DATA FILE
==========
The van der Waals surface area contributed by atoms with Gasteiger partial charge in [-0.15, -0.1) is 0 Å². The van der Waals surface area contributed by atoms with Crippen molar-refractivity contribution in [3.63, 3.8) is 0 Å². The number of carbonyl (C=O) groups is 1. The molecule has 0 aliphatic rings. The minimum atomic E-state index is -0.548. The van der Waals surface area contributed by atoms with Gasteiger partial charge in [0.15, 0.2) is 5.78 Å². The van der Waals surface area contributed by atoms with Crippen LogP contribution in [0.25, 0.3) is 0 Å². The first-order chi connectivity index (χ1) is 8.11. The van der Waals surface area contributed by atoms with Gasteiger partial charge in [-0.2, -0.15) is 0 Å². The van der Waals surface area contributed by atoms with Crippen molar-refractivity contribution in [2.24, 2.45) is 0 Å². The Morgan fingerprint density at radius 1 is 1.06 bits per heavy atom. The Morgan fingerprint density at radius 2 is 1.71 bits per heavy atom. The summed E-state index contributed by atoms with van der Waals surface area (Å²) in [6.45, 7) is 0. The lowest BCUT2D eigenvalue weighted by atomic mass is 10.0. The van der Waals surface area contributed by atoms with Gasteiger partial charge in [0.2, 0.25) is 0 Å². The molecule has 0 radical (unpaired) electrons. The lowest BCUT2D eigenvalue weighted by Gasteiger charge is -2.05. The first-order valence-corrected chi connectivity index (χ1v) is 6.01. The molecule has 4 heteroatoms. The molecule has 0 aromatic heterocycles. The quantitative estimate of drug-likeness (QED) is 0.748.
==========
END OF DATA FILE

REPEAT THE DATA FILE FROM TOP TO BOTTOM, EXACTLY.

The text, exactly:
The van der Waals surface area contributed by atoms with Gasteiger partial charge in [-0.15, -0.1) is 0 Å². The van der Waals surface area contributed by atoms with Crippen molar-refractivity contribution in [3.63, 3.8) is 0 Å². The number of carbonyl (C=O) groups is 1. The molecule has 0 aliphatic rings. The minimum atomic E-state index is -0.548. The van der Waals surface area contributed by atoms with Gasteiger partial charge in [0.15, 0.2) is 5.78 Å². The van der Waals surface area contributed by atoms with Crippen LogP contribution in [0.25, 0.3) is 0 Å². The first-order chi connectivity index (χ1) is 8.11. The van der Waals surface area contributed by atoms with Gasteiger partial charge in [-0.2, -0.15) is 0 Å². The van der Waals surface area contributed by atoms with Crippen molar-refractivity contribution in [2.24, 2.45) is 0 Å². The Morgan fingerprint density at radius 1 is 1.06 bits per heavy atom. The Morgan fingerprint density at radius 2 is 1.71 bits per heavy atom. The summed E-state index contributed by atoms with van der Waals surface area (Å²) in [6.45, 7) is 0. The lowest BCUT2D eigenvalue weighted by atomic mass is 10.0. The van der Waals surface area contributed by atoms with Gasteiger partial charge in [0.2, 0.25) is 0 Å². The molecule has 0 radical (unpaired) electrons. The lowest BCUT2D eigenvalue weighted by Gasteiger charge is -2.05. The first-order valence-corrected chi connectivity index (χ1v) is 6.01. The molecule has 4 heteroatoms. The molecule has 0 aromatic heterocycles. The quantitative estimate of drug-likeness (QED) is 0.748.